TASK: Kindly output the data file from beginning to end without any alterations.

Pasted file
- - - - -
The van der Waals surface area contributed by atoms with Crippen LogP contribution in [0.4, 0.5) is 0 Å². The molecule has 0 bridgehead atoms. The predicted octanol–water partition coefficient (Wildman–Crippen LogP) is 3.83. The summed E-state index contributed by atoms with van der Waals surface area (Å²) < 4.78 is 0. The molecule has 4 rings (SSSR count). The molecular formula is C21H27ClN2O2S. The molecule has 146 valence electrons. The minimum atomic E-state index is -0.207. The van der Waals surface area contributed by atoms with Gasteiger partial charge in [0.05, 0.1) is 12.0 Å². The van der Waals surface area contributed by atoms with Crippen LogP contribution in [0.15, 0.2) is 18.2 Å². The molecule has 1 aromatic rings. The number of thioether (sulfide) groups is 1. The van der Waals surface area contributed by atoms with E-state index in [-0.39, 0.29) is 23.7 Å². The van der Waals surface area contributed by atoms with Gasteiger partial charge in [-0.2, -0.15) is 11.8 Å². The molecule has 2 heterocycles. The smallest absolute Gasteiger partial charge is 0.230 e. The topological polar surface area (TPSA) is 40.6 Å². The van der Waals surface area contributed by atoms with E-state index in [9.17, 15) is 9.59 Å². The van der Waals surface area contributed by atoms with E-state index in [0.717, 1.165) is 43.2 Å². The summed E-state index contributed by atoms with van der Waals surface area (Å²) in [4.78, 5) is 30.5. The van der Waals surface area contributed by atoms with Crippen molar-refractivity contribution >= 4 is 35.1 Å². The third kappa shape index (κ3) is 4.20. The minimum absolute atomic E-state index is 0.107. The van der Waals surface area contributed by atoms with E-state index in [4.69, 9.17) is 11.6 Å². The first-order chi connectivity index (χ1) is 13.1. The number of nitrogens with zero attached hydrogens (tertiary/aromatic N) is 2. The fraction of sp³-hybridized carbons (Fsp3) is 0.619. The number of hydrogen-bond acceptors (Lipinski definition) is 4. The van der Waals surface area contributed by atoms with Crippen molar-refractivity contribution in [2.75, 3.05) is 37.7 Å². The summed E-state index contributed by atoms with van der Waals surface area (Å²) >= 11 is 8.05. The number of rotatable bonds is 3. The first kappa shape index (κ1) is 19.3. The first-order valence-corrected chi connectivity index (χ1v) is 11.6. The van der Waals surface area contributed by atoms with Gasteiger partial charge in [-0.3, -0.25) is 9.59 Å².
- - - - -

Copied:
The van der Waals surface area contributed by atoms with Crippen LogP contribution in [0.4, 0.5) is 0 Å². The molecule has 0 bridgehead atoms. The predicted octanol–water partition coefficient (Wildman–Crippen LogP) is 3.83. The summed E-state index contributed by atoms with van der Waals surface area (Å²) < 4.78 is 0. The molecule has 4 rings (SSSR count). The molecular formula is C21H27ClN2O2S. The molecule has 146 valence electrons. The minimum atomic E-state index is -0.207. The van der Waals surface area contributed by atoms with Gasteiger partial charge in [0.05, 0.1) is 12.0 Å². The van der Waals surface area contributed by atoms with Crippen LogP contribution in [0.15, 0.2) is 18.2 Å². The molecule has 1 aromatic rings. The number of thioether (sulfide) groups is 1. The van der Waals surface area contributed by atoms with E-state index in [-0.39, 0.29) is 23.7 Å². The van der Waals surface area contributed by atoms with Gasteiger partial charge in [-0.2, -0.15) is 11.8 Å². The molecule has 2 heterocycles. The smallest absolute Gasteiger partial charge is 0.230 e. The topological polar surface area (TPSA) is 40.6 Å². The van der Waals surface area contributed by atoms with E-state index in [9.17, 15) is 9.59 Å². The van der Waals surface area contributed by atoms with E-state index in [0.717, 1.165) is 43.2 Å². The summed E-state index contributed by atoms with van der Waals surface area (Å²) in [4.78, 5) is 30.5. The van der Waals surface area contributed by atoms with Crippen molar-refractivity contribution >= 4 is 35.1 Å². The third kappa shape index (κ3) is 4.20. The minimum absolute atomic E-state index is 0.107. The van der Waals surface area contributed by atoms with E-state index in [4.69, 9.17) is 11.6 Å². The first-order chi connectivity index (χ1) is 13.1. The number of nitrogens with zero attached hydrogens (tertiary/aromatic N) is 2. The fraction of sp³-hybridized carbons (Fsp3) is 0.619. The number of hydrogen-bond acceptors (Lipinski definition) is 4. The van der Waals surface area contributed by atoms with Crippen molar-refractivity contribution in [2.75, 3.05) is 37.7 Å². The summed E-state index contributed by atoms with van der Waals surface area (Å²) >= 11 is 8.05. The number of rotatable bonds is 3. The first kappa shape index (κ1) is 19.3. The first-order valence-corrected chi connectivity index (χ1v) is 11.6. The van der Waals surface area contributed by atoms with Gasteiger partial charge in [-0.3, -0.25) is 9.59 Å².